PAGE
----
Wiggling into Spring with Kindergarten
When your middle school opens up a worm farm you have to take advantage of it! Right? So.... of course I did. For the first day of this project Kindergarten students spent the day drawing from observation. I mean drawing real live worms from observation. Have I gone completely crazy!!! Did I mention I am not the biggest fan of creatures that don't have legs? Luckily I did not have to touch any and the middle school students were kind enough to put them in the petri dish. I had two petri dishes at each table and each dish had two wiggly live worms in it for the kids to observe. On the first day I instructed the students to draw two long worms that are not yet wiggly and just observe the colors they see on the worms. Students used pencils to sketch and crayons to add color. Then I had students stop and take some time to really observe the worms and draw two more worms as close as they could to what they saw. As you can imagine some of the completed drawings were pretty entertaining. But the kids loved getting to have worms in the classroom and how many times can an art teacher say they have warms in their refrigerator?
At the beginning of the first day I also shared some fun facts about worms with them and during work time I read them a book all about worms. For the last step students had to cut out their worms and place them in their table folders for next time.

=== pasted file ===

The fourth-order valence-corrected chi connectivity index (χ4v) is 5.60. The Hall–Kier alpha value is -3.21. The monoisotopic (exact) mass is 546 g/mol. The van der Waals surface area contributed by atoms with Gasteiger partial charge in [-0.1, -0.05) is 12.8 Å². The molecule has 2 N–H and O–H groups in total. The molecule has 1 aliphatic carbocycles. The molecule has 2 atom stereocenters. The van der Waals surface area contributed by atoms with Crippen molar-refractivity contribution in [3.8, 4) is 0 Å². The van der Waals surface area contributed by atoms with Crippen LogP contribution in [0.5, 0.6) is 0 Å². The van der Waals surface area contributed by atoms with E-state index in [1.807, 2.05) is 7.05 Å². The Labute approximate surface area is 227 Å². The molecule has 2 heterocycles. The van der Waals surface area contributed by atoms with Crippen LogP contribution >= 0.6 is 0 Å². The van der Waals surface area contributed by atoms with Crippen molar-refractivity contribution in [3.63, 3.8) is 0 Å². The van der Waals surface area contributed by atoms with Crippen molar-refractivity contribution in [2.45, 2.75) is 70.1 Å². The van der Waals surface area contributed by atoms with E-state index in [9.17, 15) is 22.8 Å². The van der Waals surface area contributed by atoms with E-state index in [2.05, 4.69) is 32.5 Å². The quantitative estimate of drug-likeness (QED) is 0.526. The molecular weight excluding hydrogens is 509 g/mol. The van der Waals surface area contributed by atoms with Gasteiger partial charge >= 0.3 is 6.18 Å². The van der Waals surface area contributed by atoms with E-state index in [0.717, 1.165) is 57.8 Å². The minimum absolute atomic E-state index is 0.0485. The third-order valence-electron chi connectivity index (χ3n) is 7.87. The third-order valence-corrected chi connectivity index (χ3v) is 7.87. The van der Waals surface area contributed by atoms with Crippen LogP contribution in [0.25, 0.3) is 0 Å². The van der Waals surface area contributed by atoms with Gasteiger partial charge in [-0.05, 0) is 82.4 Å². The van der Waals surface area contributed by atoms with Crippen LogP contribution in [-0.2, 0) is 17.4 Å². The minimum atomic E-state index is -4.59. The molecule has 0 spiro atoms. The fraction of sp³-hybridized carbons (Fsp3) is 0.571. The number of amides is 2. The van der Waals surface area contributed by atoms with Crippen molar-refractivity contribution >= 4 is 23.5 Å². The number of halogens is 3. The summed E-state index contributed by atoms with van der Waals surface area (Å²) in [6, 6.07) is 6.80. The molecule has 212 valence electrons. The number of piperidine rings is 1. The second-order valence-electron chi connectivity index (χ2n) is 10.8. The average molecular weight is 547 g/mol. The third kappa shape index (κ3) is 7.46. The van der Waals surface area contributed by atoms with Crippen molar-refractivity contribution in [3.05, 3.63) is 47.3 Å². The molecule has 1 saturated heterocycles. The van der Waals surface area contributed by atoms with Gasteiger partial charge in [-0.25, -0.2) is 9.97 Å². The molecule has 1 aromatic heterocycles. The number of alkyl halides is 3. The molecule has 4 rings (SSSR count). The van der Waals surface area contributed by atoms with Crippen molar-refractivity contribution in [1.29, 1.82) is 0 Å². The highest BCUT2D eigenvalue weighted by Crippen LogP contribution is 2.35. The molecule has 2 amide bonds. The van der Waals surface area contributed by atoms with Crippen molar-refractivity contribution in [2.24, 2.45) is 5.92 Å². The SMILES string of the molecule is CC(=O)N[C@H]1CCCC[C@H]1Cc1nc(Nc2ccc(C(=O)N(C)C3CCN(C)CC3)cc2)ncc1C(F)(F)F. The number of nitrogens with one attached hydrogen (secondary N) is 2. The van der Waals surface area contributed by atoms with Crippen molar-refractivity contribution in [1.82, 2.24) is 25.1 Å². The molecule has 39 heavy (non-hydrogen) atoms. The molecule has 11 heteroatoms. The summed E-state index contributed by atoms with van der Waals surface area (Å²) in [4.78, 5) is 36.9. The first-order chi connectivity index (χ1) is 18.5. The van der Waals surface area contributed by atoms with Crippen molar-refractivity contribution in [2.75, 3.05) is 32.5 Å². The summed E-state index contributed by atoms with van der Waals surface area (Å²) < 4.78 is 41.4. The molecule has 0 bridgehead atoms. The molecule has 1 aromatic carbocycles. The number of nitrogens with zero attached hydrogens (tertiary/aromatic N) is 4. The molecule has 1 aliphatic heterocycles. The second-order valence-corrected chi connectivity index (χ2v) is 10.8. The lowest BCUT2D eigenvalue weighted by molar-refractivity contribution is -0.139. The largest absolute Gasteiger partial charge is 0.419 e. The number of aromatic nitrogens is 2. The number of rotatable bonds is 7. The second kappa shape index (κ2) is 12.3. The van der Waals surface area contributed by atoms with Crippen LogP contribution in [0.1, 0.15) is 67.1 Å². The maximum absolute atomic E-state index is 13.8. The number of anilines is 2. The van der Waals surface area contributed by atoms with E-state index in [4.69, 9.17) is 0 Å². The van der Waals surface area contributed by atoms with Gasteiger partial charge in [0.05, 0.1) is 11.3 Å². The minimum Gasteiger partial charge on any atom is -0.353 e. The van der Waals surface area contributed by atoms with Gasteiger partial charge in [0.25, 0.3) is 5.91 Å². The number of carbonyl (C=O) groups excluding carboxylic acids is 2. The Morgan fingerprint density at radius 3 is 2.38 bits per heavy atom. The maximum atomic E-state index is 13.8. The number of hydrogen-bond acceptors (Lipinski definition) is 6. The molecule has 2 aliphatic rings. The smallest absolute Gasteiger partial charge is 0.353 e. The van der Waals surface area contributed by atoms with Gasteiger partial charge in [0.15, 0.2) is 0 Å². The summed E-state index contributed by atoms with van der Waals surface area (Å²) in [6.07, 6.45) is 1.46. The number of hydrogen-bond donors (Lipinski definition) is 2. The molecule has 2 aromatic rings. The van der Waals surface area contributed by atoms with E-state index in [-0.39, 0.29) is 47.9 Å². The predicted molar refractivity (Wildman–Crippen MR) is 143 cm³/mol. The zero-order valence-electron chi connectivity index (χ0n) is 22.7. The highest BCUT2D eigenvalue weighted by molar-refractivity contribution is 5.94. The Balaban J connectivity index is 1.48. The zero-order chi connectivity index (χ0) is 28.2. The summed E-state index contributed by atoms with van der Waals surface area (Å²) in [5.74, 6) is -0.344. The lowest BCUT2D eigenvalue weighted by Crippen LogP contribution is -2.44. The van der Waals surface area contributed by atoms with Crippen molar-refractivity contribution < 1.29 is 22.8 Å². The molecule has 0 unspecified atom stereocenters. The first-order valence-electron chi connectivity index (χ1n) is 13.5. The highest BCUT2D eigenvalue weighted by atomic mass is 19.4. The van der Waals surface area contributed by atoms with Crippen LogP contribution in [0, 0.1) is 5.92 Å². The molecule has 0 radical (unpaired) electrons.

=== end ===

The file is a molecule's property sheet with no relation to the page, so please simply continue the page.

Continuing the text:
On the second day of this project I did a read out loud of Up in the Garden and Down in the Earth.
I love this book not just for the amazing illustrations but because it goes through all the seasons sharing what is going on in the dirt. After the story we talk about gardens. I had students share what they plant in their gardens or what they would like to plant if they had a garden. Kindergarteners always have such great responses such as "we grow sandwiches in our garden". After the story students get to paint a picture of a garden it can be a flower garden, or vegetable garden, or both if they want. We start by taking Jack Richeson's Semi-Moist tempera cakes and make a brown line in the middle of our 12X18 paper. Then students can add plants on the top and what is going on in the dirt undertnieth. Students like to add lots of little details like bugs and other creepy crawlies.
On the last day of this project I pre-cut some vertical slits into the dirt part of each of their paintings. Students added a few more details to their gardens with oil pastels. Then students used their long warms to weave them into the dirt going over and under the slits I pre-cut. They then glued on their other warms. This was such a fun project and the final product was too cute. Students had a lot of fun coming up with what they wanted to plant in their garden and could not get over how fun the worms were to watch. What a perfect way to kick off spring. And I got away with not having to touch one single worm WIN!!!!